- ‘I will restore you to health and heal your wounds,’ declares the Lord. — Jeremiah 30:17
Father, please give me health and healing. You said You would restore me. Please do not delay Your healing. Please bring Your healing touch to my emotional scars.
- Trust in the Lord with all your heart and lean not on your own understanding; in all your ways submit to Him, and He will make your paths straight. — Proverbs 3:5–6
Father, help me to trust in You. I don’t understand You, which makes it hard to trust You. You said You would make my paths straight. Please help. Show me the path You have for me.
This kind of reminding is not for God’s sake, but for our sake. It will help us to not forget our covenant-keeping God. It is so like God to invite us to remind Him of His promises when He knows that, in the end, we are the ones who benefit by doing so. When we remind Him, we remember Him for who He truly is.
This makes me think of the kind of relationship a child has with her parent. “Remember you said you would take me out for ice cream if I practiced my piano for a whole hour?” “Don’t forget that you promised to help me with my homework tonight.” In the intimate relationship between parent and child, the child is not afraid to bring up a promise made. The reminder conveys the child’s trust that the parent will do what he or she has said they will do.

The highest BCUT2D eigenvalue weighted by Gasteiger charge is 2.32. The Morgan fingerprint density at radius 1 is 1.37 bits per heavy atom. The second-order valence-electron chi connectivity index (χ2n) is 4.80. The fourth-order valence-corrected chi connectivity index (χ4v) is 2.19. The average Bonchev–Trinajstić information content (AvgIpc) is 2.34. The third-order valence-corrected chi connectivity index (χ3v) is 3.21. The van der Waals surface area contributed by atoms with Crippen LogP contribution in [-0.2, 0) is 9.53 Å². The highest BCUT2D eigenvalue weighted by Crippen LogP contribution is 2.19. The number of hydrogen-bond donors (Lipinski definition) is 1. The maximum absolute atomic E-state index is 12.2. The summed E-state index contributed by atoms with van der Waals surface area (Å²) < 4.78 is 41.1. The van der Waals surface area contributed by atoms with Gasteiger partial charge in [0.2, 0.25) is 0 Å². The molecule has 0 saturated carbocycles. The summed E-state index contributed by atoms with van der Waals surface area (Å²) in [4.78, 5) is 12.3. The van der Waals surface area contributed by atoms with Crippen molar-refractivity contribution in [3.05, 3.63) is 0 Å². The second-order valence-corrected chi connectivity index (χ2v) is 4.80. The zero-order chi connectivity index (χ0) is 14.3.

In the same way, calling to mind God’s promises is an act of faith in the fact that He will do what He says He will do. If we feel like God has forgotten us, then we have a great opportunity to dive into Scripture and refresh our memory of who He is and what He promises to those who follow Him.
Nehemiah is a biblical leader who models this prayer of remembrance. He was a cupbearer in the palace of the king of Persia — a humble, yet important job. Yet as he appeared before the king one day, he outwardly displayed his emotions.
The people of Israel had a temple in Jerusalem, which was under Persian rule at the time, and their enemies were crowding them on all sides. They needed protection. They needed a rebuilt wall, which had been broken and burned down, so they could worship in peace and safety. Jerusalem was God’s holy city, and yet it lay in ruins. God’s people were without their home. This was a burden on Nehemiah’s heart.
He had been praying to God to remind Him of His covenant promises: